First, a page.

Friday, November 23, 2012

Writing: How Much Time...?

Kim has asked the question, "On average, how much time do you spend on your book writing? Is it a daily job?" I guess the most accurate answer is, "It depends." Let me explain.

I'm retired, so I don't have a "day job." However, as any retired person can attest, I'm busier now than I ever was when practicing medicine (which was my full-time profession for over 36 years). That means that there are times I'd like to write, but life intervenes.

That having been said, my usual routine is to go to my office (which is twelve steps from our bedroom) after breakfast and fire up the computer. After checking email and reading about a dozen blogs that I follow, I open the book I'm currently writing and read through the previous scene. This gets me into the flow of things, as well as letting me do a bit of editing. Then I try to write.

How long do I write at a time? Do I have a daily word quota? I write until I'm tired of writing--sometimes as little as 30 minutes, sometimes for a couple of hours. There are breaks, but I try to stay with it until I reach the end of a scene (and I write fairly short scenes and chapters). Then I save my work and walk away. I come back in the afternoon if I can, but sometimes there's no time or opportunity.

This is in contrast with writers who set a word count goal for every day or week. I find that it doesn't work for me. And the closer I am to deadline, the more I tend to write.

Kim, thanks for the question. Unfortunately, there's no "one size fits all" answer. I suggest you find what works for you (usually over time, by trial and error), and forget what others may do.

Do any of you have questions about writing? I'd love to tackle them.

(photo via freedigitalphotos.net)

4 comments:

Carol Garvin said...

Time is the topic today on a few of the blogs I follow. I suppose, particularly at this time of year, we're all conscious of the So-much-to-do-and-not-enough-time syndrome!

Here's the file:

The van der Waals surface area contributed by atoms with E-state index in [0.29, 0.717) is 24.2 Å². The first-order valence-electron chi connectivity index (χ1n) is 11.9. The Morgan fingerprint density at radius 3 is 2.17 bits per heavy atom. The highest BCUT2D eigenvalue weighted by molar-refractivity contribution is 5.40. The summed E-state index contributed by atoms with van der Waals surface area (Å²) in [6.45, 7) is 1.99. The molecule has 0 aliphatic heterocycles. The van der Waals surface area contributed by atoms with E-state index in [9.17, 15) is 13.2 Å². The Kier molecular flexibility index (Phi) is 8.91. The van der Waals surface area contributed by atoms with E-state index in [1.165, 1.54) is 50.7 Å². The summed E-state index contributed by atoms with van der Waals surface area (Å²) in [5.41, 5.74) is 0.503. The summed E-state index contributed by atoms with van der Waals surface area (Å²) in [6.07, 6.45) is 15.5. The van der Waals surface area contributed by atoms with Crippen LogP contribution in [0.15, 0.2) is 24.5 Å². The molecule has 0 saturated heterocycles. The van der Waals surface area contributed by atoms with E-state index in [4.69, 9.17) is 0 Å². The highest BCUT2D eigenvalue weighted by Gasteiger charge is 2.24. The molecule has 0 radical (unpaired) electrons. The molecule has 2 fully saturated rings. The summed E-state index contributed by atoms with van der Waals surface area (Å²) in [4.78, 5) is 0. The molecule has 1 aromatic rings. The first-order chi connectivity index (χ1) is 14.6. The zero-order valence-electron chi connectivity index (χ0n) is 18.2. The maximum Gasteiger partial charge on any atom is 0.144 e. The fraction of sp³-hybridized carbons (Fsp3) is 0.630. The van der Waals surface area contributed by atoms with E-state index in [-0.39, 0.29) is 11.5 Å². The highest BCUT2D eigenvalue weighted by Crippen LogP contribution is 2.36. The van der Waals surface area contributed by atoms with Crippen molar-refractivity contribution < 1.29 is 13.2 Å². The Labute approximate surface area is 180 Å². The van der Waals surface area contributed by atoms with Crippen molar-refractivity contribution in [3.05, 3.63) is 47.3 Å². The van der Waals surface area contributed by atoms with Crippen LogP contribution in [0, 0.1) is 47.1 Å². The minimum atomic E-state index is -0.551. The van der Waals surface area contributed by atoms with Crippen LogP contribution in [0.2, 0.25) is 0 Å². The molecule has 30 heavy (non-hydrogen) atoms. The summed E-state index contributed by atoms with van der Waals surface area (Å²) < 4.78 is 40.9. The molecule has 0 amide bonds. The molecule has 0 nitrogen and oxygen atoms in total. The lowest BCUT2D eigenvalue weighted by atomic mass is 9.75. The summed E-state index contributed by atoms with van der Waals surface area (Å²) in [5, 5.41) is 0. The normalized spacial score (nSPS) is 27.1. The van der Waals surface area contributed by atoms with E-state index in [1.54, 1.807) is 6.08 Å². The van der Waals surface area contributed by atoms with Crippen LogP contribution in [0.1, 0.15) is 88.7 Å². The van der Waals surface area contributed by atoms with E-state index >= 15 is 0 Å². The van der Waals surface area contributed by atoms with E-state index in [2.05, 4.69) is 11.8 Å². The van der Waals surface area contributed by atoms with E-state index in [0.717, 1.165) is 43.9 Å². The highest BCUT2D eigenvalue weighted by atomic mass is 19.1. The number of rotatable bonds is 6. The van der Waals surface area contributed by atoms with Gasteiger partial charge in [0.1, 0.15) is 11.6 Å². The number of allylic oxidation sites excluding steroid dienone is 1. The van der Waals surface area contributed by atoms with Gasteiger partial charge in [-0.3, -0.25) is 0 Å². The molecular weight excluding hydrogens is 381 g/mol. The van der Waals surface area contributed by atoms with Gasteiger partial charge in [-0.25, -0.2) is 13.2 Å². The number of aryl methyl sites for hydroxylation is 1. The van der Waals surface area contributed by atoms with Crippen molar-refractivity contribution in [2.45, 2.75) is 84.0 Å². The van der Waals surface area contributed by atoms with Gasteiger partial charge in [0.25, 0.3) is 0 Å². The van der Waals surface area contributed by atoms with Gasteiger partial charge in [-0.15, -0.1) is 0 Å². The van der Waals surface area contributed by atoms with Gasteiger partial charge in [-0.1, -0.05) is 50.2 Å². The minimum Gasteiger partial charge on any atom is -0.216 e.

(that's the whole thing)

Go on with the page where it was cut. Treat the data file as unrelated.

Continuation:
I get less done now that I'm retired than I did in past years when I worked, had children at home and lived with a crazy schedule. The difference in retirement is that I get to choose how I spend my time. Sometimes I spend entire days and/or nights writing, other times only an hour or two. It depends on how caught up I am in the story. It also depends on whether or not I have a deadline. Deadlines can be very motivating! :)

Richard Mabry said...

Carol, thanks for weighing in. You make a good point, and one I should remember. Instead of complaining about how busy I am after retirement, I should remember that it's ultimately my decision how I spend my time.
As always, appreciate your comment.

S. Kim Henson said...

Thanks so much for your answer, Richard. It's the best I've heard so far because it sounds a bit more relaxed. I don't do well with a rigid word count or a time limit in front of my screen. I know to be a writer, I have to write, but I do much better when my schedule is flexible. I feel like I just received permission to write the way that's best for me.

Richard Mabry said...

Kim, I'm glad I could help. Frankly, like you, I've felt a bit intimidated by writers who churn out pages upon pages, while I struggle to write while still having a life.

Be sure to come back Friday, when James Scott Bell, one of the writers who work by schedule, gives his answer to this question.